After I converted to micro spikes and ice axe I quickly decided to dive right in, so to speak. The first foot placements were ok, parallel to the direction of the mountain. I sunk my axe in to the head and made another step. Each step that already existed in the snow from previous hikers made me nervous. I took my good, sweet, nervous time and reached the center of the 30 foot traverse when the risk that I was taking started to play out in my head. I refused to look at anything but the snow in front of me but that didn’t change the fact that if I were to slip I was going to fall to my death, and I was well aware of this. One failed foot placement or worse, something I couldn’t control, like the snow giving way to the beating sun and warm air, and there would be no way to self arrest a fall in time. In either of these two scenarios I would tumble off the cliff and with certainty, fall and die.
I turned to face the snow and began to softly kick steps a bit deeper into the snow as if I were Ice climbing. Lately, unwisely maneuvering behind me just a few steps, was being patient as I slowly talked through each axe placement, match of my feet, and reshaping each step. I neared the last five feet when my foot suddenly broke through the snow and I dropped two and a half feet, my right foot hitting rock below the broken snow and my ice axe now above my head, my fingers frozen from pressure against the snow and griping the axe for all I was worth. I quickly stepped on my left foot to raise my body up, took a long, reaching, and risky step far to my right to reach an existing step, then matched and lifted my axe out of the snow. Two more steps and I reached the end of the snow and found solid land. After another step I was completely on trail again.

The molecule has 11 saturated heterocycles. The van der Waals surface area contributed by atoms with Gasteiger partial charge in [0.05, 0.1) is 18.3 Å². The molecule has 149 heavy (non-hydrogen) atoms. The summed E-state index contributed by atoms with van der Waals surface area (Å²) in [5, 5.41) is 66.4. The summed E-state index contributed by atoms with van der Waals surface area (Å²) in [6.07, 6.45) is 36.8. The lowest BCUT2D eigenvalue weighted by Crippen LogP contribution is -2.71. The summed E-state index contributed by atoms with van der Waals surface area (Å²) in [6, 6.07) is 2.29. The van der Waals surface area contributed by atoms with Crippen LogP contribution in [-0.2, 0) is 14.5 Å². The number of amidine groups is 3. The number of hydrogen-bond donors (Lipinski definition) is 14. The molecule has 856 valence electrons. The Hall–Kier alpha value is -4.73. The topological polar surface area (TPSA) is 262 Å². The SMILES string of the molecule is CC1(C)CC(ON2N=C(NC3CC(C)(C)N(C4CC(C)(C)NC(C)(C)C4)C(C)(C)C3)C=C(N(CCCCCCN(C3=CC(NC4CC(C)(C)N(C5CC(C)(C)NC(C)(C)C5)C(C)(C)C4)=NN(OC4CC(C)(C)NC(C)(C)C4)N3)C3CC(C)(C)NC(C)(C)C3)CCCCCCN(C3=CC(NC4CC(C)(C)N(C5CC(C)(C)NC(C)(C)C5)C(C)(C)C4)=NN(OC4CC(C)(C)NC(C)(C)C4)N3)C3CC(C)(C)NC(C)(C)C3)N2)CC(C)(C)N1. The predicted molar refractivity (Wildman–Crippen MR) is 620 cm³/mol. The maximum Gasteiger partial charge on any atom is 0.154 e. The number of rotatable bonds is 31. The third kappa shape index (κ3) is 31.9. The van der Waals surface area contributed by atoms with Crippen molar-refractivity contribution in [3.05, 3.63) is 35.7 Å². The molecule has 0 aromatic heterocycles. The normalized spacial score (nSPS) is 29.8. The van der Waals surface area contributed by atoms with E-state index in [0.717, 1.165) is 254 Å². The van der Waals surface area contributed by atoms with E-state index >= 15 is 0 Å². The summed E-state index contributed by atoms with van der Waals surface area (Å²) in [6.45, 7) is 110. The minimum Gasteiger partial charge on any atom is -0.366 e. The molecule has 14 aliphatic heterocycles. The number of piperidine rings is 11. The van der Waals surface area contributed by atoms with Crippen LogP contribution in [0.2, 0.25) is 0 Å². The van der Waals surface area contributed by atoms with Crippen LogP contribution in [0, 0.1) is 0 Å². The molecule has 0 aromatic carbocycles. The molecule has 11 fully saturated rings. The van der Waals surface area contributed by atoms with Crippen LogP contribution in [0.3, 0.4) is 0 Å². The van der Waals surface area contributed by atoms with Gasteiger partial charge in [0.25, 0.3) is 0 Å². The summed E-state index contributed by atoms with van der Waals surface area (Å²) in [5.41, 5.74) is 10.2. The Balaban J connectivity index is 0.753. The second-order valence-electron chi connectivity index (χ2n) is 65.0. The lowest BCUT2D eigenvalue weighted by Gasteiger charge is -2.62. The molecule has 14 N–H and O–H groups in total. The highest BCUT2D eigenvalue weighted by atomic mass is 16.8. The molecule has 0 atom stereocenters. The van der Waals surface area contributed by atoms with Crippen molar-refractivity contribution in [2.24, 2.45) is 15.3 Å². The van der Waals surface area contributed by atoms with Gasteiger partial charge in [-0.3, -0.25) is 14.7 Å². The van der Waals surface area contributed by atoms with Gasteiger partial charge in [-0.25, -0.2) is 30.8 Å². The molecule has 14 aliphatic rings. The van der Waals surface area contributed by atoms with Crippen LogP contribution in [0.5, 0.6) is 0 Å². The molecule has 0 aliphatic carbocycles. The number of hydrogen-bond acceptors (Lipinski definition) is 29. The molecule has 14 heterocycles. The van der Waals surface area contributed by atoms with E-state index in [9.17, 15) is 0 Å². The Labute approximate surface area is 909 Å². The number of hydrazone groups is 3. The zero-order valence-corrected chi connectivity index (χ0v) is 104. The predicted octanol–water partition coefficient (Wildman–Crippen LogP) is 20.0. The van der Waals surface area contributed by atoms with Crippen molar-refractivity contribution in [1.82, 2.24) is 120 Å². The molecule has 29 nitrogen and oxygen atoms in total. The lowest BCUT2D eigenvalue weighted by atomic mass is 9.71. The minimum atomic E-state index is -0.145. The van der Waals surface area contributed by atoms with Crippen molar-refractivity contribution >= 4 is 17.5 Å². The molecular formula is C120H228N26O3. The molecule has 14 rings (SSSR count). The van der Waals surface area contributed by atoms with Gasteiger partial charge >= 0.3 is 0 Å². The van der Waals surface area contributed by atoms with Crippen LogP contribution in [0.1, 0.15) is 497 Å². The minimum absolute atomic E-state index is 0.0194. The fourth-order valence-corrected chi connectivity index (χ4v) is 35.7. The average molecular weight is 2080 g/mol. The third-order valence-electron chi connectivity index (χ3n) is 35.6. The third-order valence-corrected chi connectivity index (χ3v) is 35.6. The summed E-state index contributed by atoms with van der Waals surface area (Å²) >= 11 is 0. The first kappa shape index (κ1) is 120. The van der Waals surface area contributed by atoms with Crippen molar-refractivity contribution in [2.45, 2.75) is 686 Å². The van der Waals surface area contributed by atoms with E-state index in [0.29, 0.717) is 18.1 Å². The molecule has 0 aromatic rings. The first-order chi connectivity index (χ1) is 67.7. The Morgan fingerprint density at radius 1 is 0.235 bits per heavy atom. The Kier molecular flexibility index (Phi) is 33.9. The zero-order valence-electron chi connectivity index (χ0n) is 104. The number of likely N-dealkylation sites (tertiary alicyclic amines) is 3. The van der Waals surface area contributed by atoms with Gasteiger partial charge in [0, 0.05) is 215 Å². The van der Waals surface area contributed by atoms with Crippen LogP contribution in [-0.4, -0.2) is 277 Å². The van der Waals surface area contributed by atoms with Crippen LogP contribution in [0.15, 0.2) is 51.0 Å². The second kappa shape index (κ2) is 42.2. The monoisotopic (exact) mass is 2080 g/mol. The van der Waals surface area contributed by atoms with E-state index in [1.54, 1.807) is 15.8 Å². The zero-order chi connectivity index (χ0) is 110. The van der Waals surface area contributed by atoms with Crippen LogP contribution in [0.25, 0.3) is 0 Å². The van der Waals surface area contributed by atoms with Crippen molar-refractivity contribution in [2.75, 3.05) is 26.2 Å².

Lately followed behind and during all this Twisted did he was instead going to try the lower route as he saw a sign suggesting their was one. I hollered back, “OK.”
After only a 50 foot stretch of trail we reached the next snow field, same steep angle and some lousy conditions. I looked at Lately and said, “How about you lead this one?” He said ok and passing by me and took his first then second step onto the snow. With both feet on snow he took his third step and with it, broke through the snow just as I had done, his axe now over his head. He backed off the snow and clinging to rock, climbed back onto the trail he’d just stepped off of moments ago. We both decided to stop crossing the snow fields and instead down climb the rock below which was equally as dangerous and carried the same consequence: slip, and a fall would kill us. It was our only way out.